The Power of Pet Therapy: Four-Legged Friends Make Big Strides in Helping PatientsMay 10, 2022 02:05PM ● By ERIKA ZUNTAG
The unconditional love of a tail-wagging, four-legged companion is unlike any other. In fact, research shows that a loving pet can do far more than keep us company.
The relationships we create with animals are not only treasured, but also have health benefits. The National Institutes of Health Main Campus says these interactions increase the anti-stress hormone oxytocin and lower levels of cortisol, the body’s main stress hormone. Other studies suggest pets may also improve heart health, reduce anxiety, and help manage pain.
With this knowledge, it’s no wonder why therapy dogs are good at what they do. Several communities, organizations, and hospitals in Southwest Florida know this firsthand.
At Palmview, an independent assisted living and memory-care community at Gulf Coast Village in Cape Coral, residents and staff welcome recreational therapist Stephanie Smith and her 10-year-old therapy dog, Hunter. With specialty training in dementia and cognition issues, Smith uses Hunter’s charm and gentle nature to connect with residents and provide therapeutic interactions.
“It’s funny. Everybody always asks me how I trained him so well, but I believe he trained me,” Smith says. “The residents that I work with may not know my name, but they know that I bring Hunter. They remember his name and call it outright, which is a great way for them to utilize their brain and make those cells work every day.”
The kind yellow Labrador retriever found a forever home with Smith 10 years ago when she discovered him neglected and wandering the woods of her neighborhood. From that day forward, Hunter has been using his second chance to provide comfort and cuddles to those who need it most—just ask the memory-care residents at his new home at Palmview.
“There are many folks who just don’t communicate well, but there’s something about Hunter that causes them to pet him and share their life,” Smith says.
Years of research have shown that an animal’s very presence can help reduce the impacts of dementia or Alzheimer’s, such as anxiety, agitation, irritability, depression, and loneliness.
In a matter of months, Smith’s therapy dog has become a familiar, friendly face that residents and their families look for, never missing a chance to spend time with Hunter whenever they can.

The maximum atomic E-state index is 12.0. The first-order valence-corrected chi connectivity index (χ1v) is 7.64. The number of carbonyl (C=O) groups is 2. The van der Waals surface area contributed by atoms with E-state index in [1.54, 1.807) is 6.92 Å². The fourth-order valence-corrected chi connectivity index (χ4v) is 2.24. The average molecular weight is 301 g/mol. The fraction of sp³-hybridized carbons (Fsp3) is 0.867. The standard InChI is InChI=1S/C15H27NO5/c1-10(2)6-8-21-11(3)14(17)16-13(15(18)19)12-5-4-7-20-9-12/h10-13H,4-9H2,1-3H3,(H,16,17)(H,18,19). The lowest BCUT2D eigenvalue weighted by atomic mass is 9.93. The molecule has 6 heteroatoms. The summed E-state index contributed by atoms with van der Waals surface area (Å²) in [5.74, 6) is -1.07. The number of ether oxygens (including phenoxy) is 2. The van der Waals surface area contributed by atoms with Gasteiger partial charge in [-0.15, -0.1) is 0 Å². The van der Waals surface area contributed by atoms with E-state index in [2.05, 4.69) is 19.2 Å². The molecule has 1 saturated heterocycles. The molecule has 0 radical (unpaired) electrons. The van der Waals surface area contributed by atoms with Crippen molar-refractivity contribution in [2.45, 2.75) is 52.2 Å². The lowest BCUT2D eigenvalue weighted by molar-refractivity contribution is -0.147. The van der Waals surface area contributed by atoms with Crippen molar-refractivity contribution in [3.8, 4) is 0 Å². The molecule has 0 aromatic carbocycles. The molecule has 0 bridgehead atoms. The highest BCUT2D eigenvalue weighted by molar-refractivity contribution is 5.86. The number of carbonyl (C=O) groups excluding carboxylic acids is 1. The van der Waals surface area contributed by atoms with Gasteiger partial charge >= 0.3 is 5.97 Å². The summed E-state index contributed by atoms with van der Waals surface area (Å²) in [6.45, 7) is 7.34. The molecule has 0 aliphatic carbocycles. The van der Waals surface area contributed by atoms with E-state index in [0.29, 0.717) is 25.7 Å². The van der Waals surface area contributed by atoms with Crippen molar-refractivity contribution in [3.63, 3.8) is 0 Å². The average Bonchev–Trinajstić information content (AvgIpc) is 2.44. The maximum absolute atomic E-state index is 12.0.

“It’s hard for families and friends to go through the loss of a loved one that they’re actually still able to be with,” Smith says about residents with cognitive impairments. “To have Hunter, it really gives them an opportunity to just breathe for a minute.”
At Golisano Children’s Hospital of Southwest Florida, therapy dog Dorian works full time to help heal the whole family.
The hospital has more than a dozen therapy dogs that offer a gentle touch to patients, including Dorian, a golden doodle, who helps young patients in need of an extra set of paws during treatment, providing an alternate focus during procedures and helping patients meet clinical goals.
Dorian is a hospital-based community service dog provided through a grant from Dunkin Donuts’ Joy in Childhood Foundation. Unlike therapy dogs that are visiting companions, Dorian’s full-time job is to act as a distraction for patients who may experience discomfort. He can demonstrate imaging or procedures to patients who may be reluctant or who are unsure about what comes next. He comforts families who have lost a loved one or received a serious diagnosis. He is also available to help staff members deal with loss and stress.
When Christina Shelbourne read about Dorian, she immediately knew he could be an asset to her daughter Chloe’s health team for a chronic illness that requires blood work every six months.
The few minutes Dorian and Chloe share have made a significant difference in Chloe’s treatment. While Dorian sits on the bed with Chloe during the procedure, Chloe does not budge.
Erika Zuntag is a writer, creator, and storyteller raised in the Peach State, who now calls the Sunshine State home.